Against the Current No. 226, September/
Palestine and Empire
— The Editors
Supreme Court Outlaws Affirmative Action
— Malik Miah
Supreme Court Denies Black Voting in Mississippi
— Malik Miah
Chile 1973 -- The Original 9/11
— Oscar Mendoza
Oppenheimer: The Man, the Book, the Movie
— Cliff Conner
"Imperial Decline" in the Ukraine War
— David Finkel
Free Boris Kagarlitsky!
— Russian Socialist Movement
Banking for the Billions
— Luke Pretz
AMLO's Mexico: Fourth Transformation?
— Dan La Botz
- A World on Fire
- Hot Labor Summer
- Introduction to Two Articles on Teamster-UPS Contract
The UPS Contract in Context
— Barry Eidlin
Why the Rush to Settle?
— Kim Moody
GEO vs. the University of Michigan
— Kathleen Brown
UAW Mobilizing, Contract Deadlines Nearing
— Dianne Feeley
Revolution in Retrospect & Prospect
— Michael Principe
The Red and the Queer
— Alan Wald
The Novel as Biography
— Ted McTaggart
— Paul Buhle
The Myth of California Exposed
— Dianne Feeley
SEPTEMBER 24 UPDATE: With the auto strike entering its second week, UAW President Shawn Fain announced that Ford has been seriously negotiating with the UAW while Stellantis and General Motors continue to stall. As a result, the UAW expanded its strike by adding 38 GM and Stellantis’ parts distribution centers to the three assembly plants already out. The first week targeted mid-size truck assembly plants, inflicting mid-sized damage on the corporations. But the distribution sites are cash cows; the economic impact on the companies will be much greater and more immediately felt than during the first week.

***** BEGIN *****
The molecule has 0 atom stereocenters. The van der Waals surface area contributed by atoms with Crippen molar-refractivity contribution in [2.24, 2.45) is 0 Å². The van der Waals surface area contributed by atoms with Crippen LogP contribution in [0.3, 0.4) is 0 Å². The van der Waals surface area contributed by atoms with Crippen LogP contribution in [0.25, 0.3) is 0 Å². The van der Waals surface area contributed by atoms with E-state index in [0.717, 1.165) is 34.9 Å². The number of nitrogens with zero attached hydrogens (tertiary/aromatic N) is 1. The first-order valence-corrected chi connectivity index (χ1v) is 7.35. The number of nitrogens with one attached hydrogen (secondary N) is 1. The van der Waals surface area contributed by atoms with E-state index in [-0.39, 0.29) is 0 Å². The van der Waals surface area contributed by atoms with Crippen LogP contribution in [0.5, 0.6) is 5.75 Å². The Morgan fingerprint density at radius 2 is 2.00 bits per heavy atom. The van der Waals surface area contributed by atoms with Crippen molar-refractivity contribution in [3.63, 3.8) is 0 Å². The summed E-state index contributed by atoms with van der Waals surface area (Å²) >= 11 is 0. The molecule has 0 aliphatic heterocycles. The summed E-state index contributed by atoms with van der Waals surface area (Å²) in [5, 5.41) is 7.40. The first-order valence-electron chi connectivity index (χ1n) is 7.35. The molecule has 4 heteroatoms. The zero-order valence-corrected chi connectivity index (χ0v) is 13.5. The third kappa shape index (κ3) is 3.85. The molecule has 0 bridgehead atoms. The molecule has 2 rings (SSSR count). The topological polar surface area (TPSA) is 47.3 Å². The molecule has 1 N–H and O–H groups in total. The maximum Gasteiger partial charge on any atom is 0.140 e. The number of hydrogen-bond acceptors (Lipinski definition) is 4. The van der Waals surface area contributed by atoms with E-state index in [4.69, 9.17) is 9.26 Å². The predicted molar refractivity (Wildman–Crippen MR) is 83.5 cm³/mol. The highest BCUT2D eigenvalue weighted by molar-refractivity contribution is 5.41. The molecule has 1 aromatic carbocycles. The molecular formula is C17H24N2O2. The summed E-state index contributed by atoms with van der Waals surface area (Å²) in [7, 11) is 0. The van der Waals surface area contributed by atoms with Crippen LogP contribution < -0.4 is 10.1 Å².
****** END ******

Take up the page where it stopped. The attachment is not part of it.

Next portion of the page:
This innovative strike strategy, dubbed the “Stand Up Strike,” recalls the sitdown strikes of the 1930s. It puts maximum pressure on the Detroit Three as the UAW chooses which plants to strike, leaving the corporations guessing. With about 20,000 workers out of the 150,000 workers out on strike, this obviously conserves the UAW strike fund.
The UAW is turning out a number of short videos where workers tell their story. Workers who signed up for strike updates receive text messages and emails announcing Facebook live events where Fain outlines the state of negotiations and unfolding strike strategy. Those not yet on strike are urged to continue wearing red T-shirts on Wednesdays, talk to their co-workers, organize rallies, refuse all voluntary overtime and report management harassment.
See articles on the Solidarity website providing updates and discussing issues that are inadequately covered in most media. While wage demands are easy to summarize in percentage terms with the union demanding a 40% increase over a four-year contract while companies stall at around 20%, underlying questions — making all “temporary” workers permanent after 90 working days, eliminating pernicious wage and benefit tiers, restoring cost-of-living adjustments (COLA) stolen more than a decade ago and raising retiree pensions for the first time in 15 years — receive less attention.
Canadian autoworkers are also in negotiations with the Detroit Three. Their union, UNIFOR, targeted Ford and negotiated a tentative agreement that 5,600 workers at three Ford plants are voting on. Details of the contract are similar to what Fain reported Ford offered the UAW. The Canadian tentative agreement has modified, but not eliminated, tiers. If the contract is not approved, negotiations would resume and there might be a strike. But if it is approved UNIFOR negotiators would then target a second company and try to win a pattern contract. This is the traditional way the UAW bargained.